United States District Court, D. New Jersey
K.G., individually, and as guardian ad litem of R.L. Plaintiff,
CINNAMINSON TOWNSHIP BOARD OF EDUCATION, Defendant.
MICHELLE GAINES ASHLEY N. RICHARDSON BARGER & GAINES On
behalf of Plaintiff
L. HARRISON JARED SAMUEL SCHURE JOSEPH D. CASTELLUCCI, JR.
METHFESSEL & WERBEL, ESQS. On behalf of Defendant
L. HILLMAN, U.S.D.J.
before the Court the are cross-motions for summary judgment
filed by Plaintiff, K.G. on behalf of her minor daughter,
R.L., a child classified as eligible for special educational
services under the Individuals with Disabilities Education
Act (“IDEA”), 20 U.S.C. § 1400 et seq., and
by Defendant Cinnaminson Township Board of Education.
Plaintiff appeals the decision of the administrative law
judge (“ALJ”) who declined to find that Defendant
failed to provide R.L. with a free appropriate public
education (“FAPE”) in the least restrictive
environment, and declined to direct Defendant to reimburse
Plaintiff for tuition when Plaintiff unilaterally placed her
daughter in an out-of-district private school. For the
reasons expressed below, the Court will enter judgment in
favor of Defendant.
K.G., is the mother and legal guardian of R.L., who was
thirteen during the relevant time period, and who is
classified as eligible for special education and related
services. R.L. is diagnosed with Epilepsy and Landau-Kleffner
Syndrome, a syndrome which results in language-function
deterioration. She also suffers from left-hemisphere
epileptic seizures from a condition known as Perisylvian
Syndrome caused by a brain fissure. R.L. requires a ketogenic
diet that is high in fat and low in carbohydrates. R.L. is
also diagnosed with Attention Deficit Hyperactivity Disorder,
Oppositional Defiant Disorder, Autism Spectrum Disorder,
language disorder, and emotional lability.
has received special education and related services since the
age of six when she attended her local public school program
in the Berlin Township, New Jersey school district. She was
thereafter placed at specialized, out-of-district programs
under the provisions of her IEP from first grade (2010-2011)
through October of 2014, when her family moved to
Cinnaminson, New Jersey. Plaintiff continued R.L. at the
Quaker School at Horsham (“QSH”), R.L.'s
out-of-district placement under the Berlin Township School
District's IEP, and Defendant ultimately agreed to
continue R.L.'s placement at QSH for the remainder of the
2014-2015 school year.
according to Plaintiff, Defendant still had not proposed any
programming or placement for R.L. for the 2015 extended
school year or the 2015-2016 school year, Plaintiff provided
Defendant with formal, written notice of her intention to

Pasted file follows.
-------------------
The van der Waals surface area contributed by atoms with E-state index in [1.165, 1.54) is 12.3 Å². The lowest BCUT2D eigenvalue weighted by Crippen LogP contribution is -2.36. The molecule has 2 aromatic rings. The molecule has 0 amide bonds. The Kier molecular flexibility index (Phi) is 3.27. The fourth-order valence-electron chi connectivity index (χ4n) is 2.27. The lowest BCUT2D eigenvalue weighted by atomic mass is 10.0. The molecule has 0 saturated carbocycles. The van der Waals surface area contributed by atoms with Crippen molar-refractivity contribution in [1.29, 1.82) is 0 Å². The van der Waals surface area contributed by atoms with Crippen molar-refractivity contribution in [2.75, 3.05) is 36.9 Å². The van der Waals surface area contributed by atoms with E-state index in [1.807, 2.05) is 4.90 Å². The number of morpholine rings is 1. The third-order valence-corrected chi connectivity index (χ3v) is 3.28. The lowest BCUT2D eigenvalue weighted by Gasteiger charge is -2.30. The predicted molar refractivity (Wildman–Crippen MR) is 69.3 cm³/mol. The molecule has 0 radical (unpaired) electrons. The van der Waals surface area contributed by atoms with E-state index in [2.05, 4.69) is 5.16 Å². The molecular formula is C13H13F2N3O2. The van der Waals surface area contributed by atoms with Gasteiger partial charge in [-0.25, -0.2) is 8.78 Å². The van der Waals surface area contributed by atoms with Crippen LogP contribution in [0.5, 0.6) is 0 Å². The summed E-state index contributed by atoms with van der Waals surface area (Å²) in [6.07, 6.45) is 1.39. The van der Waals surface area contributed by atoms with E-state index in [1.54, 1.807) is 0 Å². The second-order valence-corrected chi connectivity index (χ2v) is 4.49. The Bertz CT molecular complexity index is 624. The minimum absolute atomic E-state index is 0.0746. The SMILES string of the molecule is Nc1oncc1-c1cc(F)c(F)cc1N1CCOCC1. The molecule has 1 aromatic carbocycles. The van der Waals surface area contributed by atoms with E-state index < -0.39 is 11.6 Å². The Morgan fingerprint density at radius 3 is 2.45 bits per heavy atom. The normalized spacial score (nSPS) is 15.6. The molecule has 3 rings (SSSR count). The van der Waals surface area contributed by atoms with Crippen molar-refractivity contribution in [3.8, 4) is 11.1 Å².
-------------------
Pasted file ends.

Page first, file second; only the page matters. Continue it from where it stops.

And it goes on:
unilaterally continue R.L.'s placement at QSH. Plaintiff
contends that even though Defendant scheduled an
individualized educational plan (“IEP”) meeting
on June 3, 2015, Defendant had already predetermined, without
input from Plaintiff who is part of R.L.'s child study
team, that R.L. would be placed at public school in the
district. Plaintiff claims that Defendant's proposed
program was inappropriate and not reasonably calculated to
confer a significant and meaningful educational benefit upon
R.L. Plaintiff made this determination based upon private
recommendations from the team of professionals working with
R.L. who found that R.L. required the specialized programming
provided at QSH in order to be appropriately educated.
Plaintiff therefore unilaterally continued R.L.'s
placement at QSH for the 2015 extended school year as well as
the 2015-2016 school year.
filed for a due process hearing on June 16, 2015. The matter
was transmitted to the Office of Administrative Law on
September 15, 2015. Hearing dates were scheduled and the
matter was heard before an Administrative Law Judge
(“ALJ”), the Honorable Joseph A. Ascione, on May
23, June 13, July 22, August 3, and August 15, 2016. Just
prior to the first hearing date, Defendant convened an IEP
meeting on May 5, 2016 to propose R.L.'s educational
program for the 2016-2017 school year. The ALJ issued a
decision on March 30, 2017 considering both the June 2015
proposed IEP and the May 2016 proposed IEP. The ALJ found
that Defendant provided a FAPE in the LRE to R.L. in the June
2015 IEP and the May 2016 IEP because those IEPs had the
capacity to address R.L.'s educational needs. The ALJ
also found that Plaintiff denied Defendant the ability to
determine if services for the 2016 extended school year were
accordingly denied Plaintiff's claim for private
placement for R.L. at QSH, and denied Plaintiff's claims
for reimbursement for tuition at QSH for the 2015 and 2016
extended school years and school year 2015-2016.
has appealed the decision of the ALJ to this Court. Plaintiff
claims that the ALJ erred by improperly ignoring
Plaintiff's expert testimony and reports; by improperly
considering testimony about programming that Defendant did
not actually propose for R.L.; by improperly holding that